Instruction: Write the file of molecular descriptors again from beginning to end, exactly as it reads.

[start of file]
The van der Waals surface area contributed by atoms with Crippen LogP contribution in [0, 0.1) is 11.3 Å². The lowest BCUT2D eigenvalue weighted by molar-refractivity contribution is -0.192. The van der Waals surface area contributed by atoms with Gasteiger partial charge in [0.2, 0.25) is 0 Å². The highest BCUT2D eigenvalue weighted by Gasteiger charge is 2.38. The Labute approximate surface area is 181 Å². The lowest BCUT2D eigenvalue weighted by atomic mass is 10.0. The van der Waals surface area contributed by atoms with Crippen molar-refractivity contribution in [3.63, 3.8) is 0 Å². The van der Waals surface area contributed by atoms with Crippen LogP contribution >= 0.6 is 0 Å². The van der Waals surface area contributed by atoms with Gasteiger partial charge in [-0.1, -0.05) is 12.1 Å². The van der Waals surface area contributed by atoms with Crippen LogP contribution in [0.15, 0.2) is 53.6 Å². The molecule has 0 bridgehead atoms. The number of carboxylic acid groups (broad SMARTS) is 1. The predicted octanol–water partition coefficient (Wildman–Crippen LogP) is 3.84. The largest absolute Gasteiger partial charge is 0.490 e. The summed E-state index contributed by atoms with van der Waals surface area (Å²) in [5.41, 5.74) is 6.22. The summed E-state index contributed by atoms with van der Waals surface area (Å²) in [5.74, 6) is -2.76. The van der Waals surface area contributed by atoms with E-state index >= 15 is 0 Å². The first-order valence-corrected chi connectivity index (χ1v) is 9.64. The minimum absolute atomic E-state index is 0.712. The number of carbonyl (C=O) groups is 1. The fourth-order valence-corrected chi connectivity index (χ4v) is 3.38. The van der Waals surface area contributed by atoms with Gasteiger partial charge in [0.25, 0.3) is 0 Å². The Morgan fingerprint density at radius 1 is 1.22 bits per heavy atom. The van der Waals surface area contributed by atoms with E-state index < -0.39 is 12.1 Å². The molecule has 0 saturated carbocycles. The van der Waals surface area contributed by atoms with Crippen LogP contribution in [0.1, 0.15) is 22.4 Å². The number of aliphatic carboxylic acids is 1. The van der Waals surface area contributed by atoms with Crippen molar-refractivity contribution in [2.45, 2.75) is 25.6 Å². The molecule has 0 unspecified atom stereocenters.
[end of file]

The van der Waals surface area contributed by atoms with Crippen LogP contribution in [0, 0.1) is 11.3 Å². The lowest BCUT2D eigenvalue weighted by molar-refractivity contribution is -0.192. The van der Waals surface area contributed by atoms with Gasteiger partial charge in [0.2, 0.25) is 0 Å². The highest BCUT2D eigenvalue weighted by Gasteiger charge is 2.38. The Labute approximate surface area is 181 Å². The lowest BCUT2D eigenvalue weighted by atomic mass is 10.0. The van der Waals surface area contributed by atoms with Crippen molar-refractivity contribution in [3.63, 3.8) is 0 Å². The van der Waals surface area contributed by atoms with Crippen LogP contribution >= 0.6 is 0 Å². The van der Waals surface area contributed by atoms with Gasteiger partial charge in [-0.1, -0.05) is 12.1 Å². The van der Waals surface area contributed by atoms with Crippen LogP contribution in [0.15, 0.2) is 53.6 Å². The molecule has 0 bridgehead atoms. The number of carboxylic acid groups (broad SMARTS) is 1. The predicted octanol–water partition coefficient (Wildman–Crippen LogP) is 3.84. The largest absolute Gasteiger partial charge is 0.490 e. The summed E-state index contributed by atoms with van der Waals surface area (Å²) in [5.41, 5.74) is 6.22. The summed E-state index contributed by atoms with van der Waals surface area (Å²) in [5.74, 6) is -2.76. The van der Waals surface area contributed by atoms with E-state index >= 15 is 0 Å². The first-order valence-corrected chi connectivity index (χ1v) is 9.64. The minimum absolute atomic E-state index is 0.712. The number of carbonyl (C=O) groups is 1. The fourth-order valence-corrected chi connectivity index (χ4v) is 3.38. The van der Waals surface area contributed by atoms with Gasteiger partial charge in [0.25, 0.3) is 0 Å². The Morgan fingerprint density at radius 1 is 1.22 bits per heavy atom. The van der Waals surface area contributed by atoms with E-state index < -0.39 is 12.1 Å². The molecule has 0 saturated carbocycles. The van der Waals surface area contributed by atoms with Crippen LogP contribution in [0.1, 0.15) is 22.4 Å². The number of aliphatic carboxylic acids is 1. The van der Waals surface area contributed by atoms with Crippen molar-refractivity contribution in [2.45, 2.75) is 25.6 Å². The molecule has 0 unspecified atom stereocenters.